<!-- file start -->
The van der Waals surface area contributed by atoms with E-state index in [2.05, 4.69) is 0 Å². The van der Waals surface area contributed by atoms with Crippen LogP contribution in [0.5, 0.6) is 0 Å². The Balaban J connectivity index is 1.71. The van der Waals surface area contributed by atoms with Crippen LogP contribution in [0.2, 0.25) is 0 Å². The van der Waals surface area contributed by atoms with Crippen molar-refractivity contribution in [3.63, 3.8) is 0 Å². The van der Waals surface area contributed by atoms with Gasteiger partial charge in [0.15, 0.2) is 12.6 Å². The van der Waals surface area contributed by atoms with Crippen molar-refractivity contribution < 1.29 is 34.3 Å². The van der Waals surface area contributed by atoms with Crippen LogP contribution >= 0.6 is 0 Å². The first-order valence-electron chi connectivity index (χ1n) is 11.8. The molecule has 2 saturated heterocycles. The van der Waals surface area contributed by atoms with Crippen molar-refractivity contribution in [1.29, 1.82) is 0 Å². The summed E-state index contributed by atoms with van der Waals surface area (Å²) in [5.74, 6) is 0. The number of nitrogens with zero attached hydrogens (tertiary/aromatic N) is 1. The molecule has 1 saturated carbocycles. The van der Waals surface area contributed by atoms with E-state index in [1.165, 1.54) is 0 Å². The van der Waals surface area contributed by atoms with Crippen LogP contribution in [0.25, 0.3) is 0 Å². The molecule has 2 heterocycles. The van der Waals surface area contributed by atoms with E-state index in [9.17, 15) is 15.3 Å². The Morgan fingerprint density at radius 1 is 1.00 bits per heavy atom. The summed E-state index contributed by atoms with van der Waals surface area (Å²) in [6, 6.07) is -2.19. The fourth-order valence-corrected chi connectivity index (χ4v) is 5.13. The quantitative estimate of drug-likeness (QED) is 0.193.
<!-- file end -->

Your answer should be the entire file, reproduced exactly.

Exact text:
The van der Waals surface area contributed by atoms with E-state index in [2.05, 4.69) is 0 Å². The van der Waals surface area contributed by atoms with Crippen LogP contribution in [0.5, 0.6) is 0 Å². The Balaban J connectivity index is 1.71. The van der Waals surface area contributed by atoms with Crippen LogP contribution in [0.2, 0.25) is 0 Å². The van der Waals surface area contributed by atoms with Crippen molar-refractivity contribution in [3.63, 3.8) is 0 Å². The van der Waals surface area contributed by atoms with Gasteiger partial charge in [0.15, 0.2) is 12.6 Å². The van der Waals surface area contributed by atoms with Crippen molar-refractivity contribution < 1.29 is 34.3 Å². The van der Waals surface area contributed by atoms with Crippen LogP contribution >= 0.6 is 0 Å². The first-order valence-electron chi connectivity index (χ1n) is 11.8. The molecule has 2 saturated heterocycles. The van der Waals surface area contributed by atoms with Crippen molar-refractivity contribution in [1.29, 1.82) is 0 Å². The summed E-state index contributed by atoms with van der Waals surface area (Å²) in [5.74, 6) is 0. The number of nitrogens with zero attached hydrogens (tertiary/aromatic N) is 1. The molecule has 1 saturated carbocycles. The van der Waals surface area contributed by atoms with E-state index in [1.165, 1.54) is 0 Å². The van der Waals surface area contributed by atoms with Crippen LogP contribution in [0.25, 0.3) is 0 Å². The molecule has 2 heterocycles. The van der Waals surface area contributed by atoms with E-state index in [9.17, 15) is 15.3 Å². The Morgan fingerprint density at radius 1 is 1.00 bits per heavy atom. The summed E-state index contributed by atoms with van der Waals surface area (Å²) in [6, 6.07) is -2.19. The fourth-order valence-corrected chi connectivity index (χ4v) is 5.13. The quantitative estimate of drug-likeness (QED) is 0.193.